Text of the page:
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School cost hike not a major construction crisis My turn

Posted: Sunday, December 02, 2007

The recent publicized cost increase for Thunder Mountain High School does not represent a major construction crisis. As with every city construction contract, there is a completion date specified: Aug. 1, 2008. Additionally, there are daily damages for not completing the project on time: $5,000 per day after Aug. 1, with an increase to $10,000 per day after Aug. 25.

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Similar to other contracts, this contract balances risks between the city and Coogan Construction Co. Increased risk equals increased cost. A risk assigned to Coogan was to construct this building within two years of Juneau's normal weather. However, the contract defines a threshold for extreme weather that the contractor could not have reasonably assumed during preparation of the bid. If the city assigned all risk for extreme events to the contractor, a reasonable business person would increase his bid price to cover any worst-case scenario, including extra costs to account for paying the daily damages described above. If none of those events occurred, the city would pay unnecessary costs in the original bid.

The contract identified a 50-year weather threshold. Below that threshold, Coogan is responsible to keep on schedule. Above that threshold, the city assumes the risk of delay and costs associated with those events. Last winter, there were several 50-year weather records for snowfall and temperature. Some of these records were daily extremes, and as most will remember Juneau had the highest snowfall ever recorded.

This settlement paid Coogan $200,000 for extra costs associated with last winter's extremes, such as snowplowing, loss of efficiency, etc. Although Coogan estimated on July 10 that it had costs more than $1 million and had lost about 60 days in its schedule due to extreme weather, the settlement kept the Aug. 1, 2008, completion date. Coogan has assumed considerable risk by agreeing to make up lost time: Significant overtime hours are required, extra people are working, daily damages loom. Furthermore, the city required the costs of getting back on schedule tied to performance. The $500,000 of potential payment to Coogan declines to $425,000 after Aug. 11, 2008, and $375,000 after Sept. 1, in addition to the $5,000 or $10,000 liquidated damages. Coogan has not only accepted a large risk, but has thankfully offered to achieve the city's major goal of getting this school opened for the upcoming school year.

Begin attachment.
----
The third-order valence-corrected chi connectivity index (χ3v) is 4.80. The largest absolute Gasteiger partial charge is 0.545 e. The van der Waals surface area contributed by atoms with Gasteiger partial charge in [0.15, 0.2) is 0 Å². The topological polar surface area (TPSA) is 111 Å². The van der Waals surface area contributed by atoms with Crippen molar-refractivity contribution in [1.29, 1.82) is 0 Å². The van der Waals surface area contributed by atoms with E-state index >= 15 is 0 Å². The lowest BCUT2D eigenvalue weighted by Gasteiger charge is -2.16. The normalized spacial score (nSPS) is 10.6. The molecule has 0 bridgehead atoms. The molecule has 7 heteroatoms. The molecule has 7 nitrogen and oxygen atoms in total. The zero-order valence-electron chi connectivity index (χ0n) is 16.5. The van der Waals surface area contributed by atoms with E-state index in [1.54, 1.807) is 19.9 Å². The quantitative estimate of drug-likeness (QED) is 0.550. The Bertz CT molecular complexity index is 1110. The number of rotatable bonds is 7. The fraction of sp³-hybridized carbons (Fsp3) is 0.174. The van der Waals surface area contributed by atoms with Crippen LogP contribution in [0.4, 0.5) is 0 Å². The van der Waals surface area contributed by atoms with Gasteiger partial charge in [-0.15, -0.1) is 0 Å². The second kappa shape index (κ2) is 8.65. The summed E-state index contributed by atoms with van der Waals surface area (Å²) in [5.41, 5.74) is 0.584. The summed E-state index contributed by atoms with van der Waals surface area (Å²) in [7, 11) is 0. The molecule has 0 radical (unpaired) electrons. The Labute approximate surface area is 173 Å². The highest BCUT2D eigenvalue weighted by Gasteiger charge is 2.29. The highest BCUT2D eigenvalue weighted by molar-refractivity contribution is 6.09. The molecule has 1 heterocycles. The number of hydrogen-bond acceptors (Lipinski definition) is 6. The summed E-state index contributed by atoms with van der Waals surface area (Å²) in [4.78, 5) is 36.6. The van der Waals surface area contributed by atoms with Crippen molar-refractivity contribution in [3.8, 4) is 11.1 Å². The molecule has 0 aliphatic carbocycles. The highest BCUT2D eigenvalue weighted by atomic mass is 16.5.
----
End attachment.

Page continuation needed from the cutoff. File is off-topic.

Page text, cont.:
In all construction projects, we anticipate project changes and budget for a "construction contingency." The costs do not come from another bond election or the Juneau School District's budget for staff, books and materials. All construction projects change as they proceed, and increased costs are common to the business. There is no perfect project. With current change orders, the city may pay an additional 3 percent above the original contract amount of $46,970,000. A percentage increase of this scale would be reasonable for any size project.

Although the city and Coogan staff provided excellent analysis and advice during the negotiations, as director, the city's responsibility for this settlement rests with me. I do not take this responsibility lightly. I would gladly discuss this settlement with anyone. Neither party was completely satisfied with the outcome; however, the issue is settled. The issue did not descend into a costly and lengthy legal quagmire in which, predictably, costs would be much greater and the outcome far from certain.

Juneau's discussion on high school(s) has been ongoing for more than a decade. After the 1998 failed vote for one large high school at Dimond Park, Juneau voters approved a two high school concept in the following election. The educational consultant hired to formulate this concept forewarned: "Going from one high school to two is the most gut-wrenching experience a community will ever undertake."

There are still issues to overcome, however, I am confident that Juneau's students, teachers, citizens and guests will ultimately appreciate all of the potential this new facility will offer to this community.

• Roger Healy is Juneau's engineering director.



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